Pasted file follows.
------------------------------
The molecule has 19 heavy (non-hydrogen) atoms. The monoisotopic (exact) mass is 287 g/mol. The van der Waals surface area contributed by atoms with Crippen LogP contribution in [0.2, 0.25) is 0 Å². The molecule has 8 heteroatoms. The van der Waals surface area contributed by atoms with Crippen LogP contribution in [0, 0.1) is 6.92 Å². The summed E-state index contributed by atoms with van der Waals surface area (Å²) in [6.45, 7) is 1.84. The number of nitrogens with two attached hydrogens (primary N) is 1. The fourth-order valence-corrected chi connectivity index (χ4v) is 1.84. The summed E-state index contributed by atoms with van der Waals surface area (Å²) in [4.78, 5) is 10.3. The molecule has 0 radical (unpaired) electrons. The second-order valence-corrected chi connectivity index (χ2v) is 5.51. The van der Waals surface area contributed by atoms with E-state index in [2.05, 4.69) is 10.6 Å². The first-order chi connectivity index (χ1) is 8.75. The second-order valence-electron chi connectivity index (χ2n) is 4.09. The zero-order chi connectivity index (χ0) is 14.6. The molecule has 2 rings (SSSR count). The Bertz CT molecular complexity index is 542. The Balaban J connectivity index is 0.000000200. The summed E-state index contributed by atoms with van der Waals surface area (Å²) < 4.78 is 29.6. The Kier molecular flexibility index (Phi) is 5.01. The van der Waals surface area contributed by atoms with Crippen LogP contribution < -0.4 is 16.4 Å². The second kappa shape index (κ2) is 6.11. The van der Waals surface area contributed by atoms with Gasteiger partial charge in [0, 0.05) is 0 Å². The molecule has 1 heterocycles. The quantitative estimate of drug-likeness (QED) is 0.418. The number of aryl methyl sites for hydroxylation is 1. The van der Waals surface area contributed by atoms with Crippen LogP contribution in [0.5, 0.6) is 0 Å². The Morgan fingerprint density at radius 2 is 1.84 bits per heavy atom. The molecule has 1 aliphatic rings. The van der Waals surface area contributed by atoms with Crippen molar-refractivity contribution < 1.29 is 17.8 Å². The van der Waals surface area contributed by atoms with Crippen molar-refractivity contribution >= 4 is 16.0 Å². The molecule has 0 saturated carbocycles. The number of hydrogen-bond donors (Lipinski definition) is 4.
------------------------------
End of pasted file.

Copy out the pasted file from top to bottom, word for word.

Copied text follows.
The molecule has 19 heavy (non-hydrogen) atoms. The monoisotopic (exact) mass is 287 g/mol. The van der Waals surface area contributed by atoms with Crippen LogP contribution in [0.2, 0.25) is 0 Å². The molecule has 8 heteroatoms. The van der Waals surface area contributed by atoms with Crippen LogP contribution in [0, 0.1) is 6.92 Å². The summed E-state index contributed by atoms with van der Waals surface area (Å²) in [6.45, 7) is 1.84. The number of nitrogens with two attached hydrogens (primary N) is 1. The fourth-order valence-corrected chi connectivity index (χ4v) is 1.84. The summed E-state index contributed by atoms with van der Waals surface area (Å²) in [4.78, 5) is 10.3. The molecule has 0 radical (unpaired) electrons. The second-order valence-corrected chi connectivity index (χ2v) is 5.51. The van der Waals surface area contributed by atoms with E-state index in [2.05, 4.69) is 10.6 Å². The first-order chi connectivity index (χ1) is 8.75. The second-order valence-electron chi connectivity index (χ2n) is 4.09. The zero-order chi connectivity index (χ0) is 14.6. The molecule has 2 rings (SSSR count). The Bertz CT molecular complexity index is 542. The Balaban J connectivity index is 0.000000200. The summed E-state index contributed by atoms with van der Waals surface area (Å²) < 4.78 is 29.6. The Kier molecular flexibility index (Phi) is 5.01. The van der Waals surface area contributed by atoms with Crippen LogP contribution < -0.4 is 16.4 Å². The second kappa shape index (κ2) is 6.11. The van der Waals surface area contributed by atoms with Gasteiger partial charge in [0, 0.05) is 0 Å². The molecule has 1 heterocycles. The quantitative estimate of drug-likeness (QED) is 0.418. The number of aryl methyl sites for hydroxylation is 1. The van der Waals surface area contributed by atoms with Crippen LogP contribution in [0.5, 0.6) is 0 Å². The Morgan fingerprint density at radius 2 is 1.84 bits per heavy atom. The molecule has 1 aliphatic rings. The van der Waals surface area contributed by atoms with Crippen molar-refractivity contribution < 1.29 is 17.8 Å². The van der Waals surface area contributed by atoms with Crippen molar-refractivity contribution >= 4 is 16.0 Å². The molecule has 0 saturated carbocycles. The number of hydrogen-bond donors (Lipinski definition) is 4.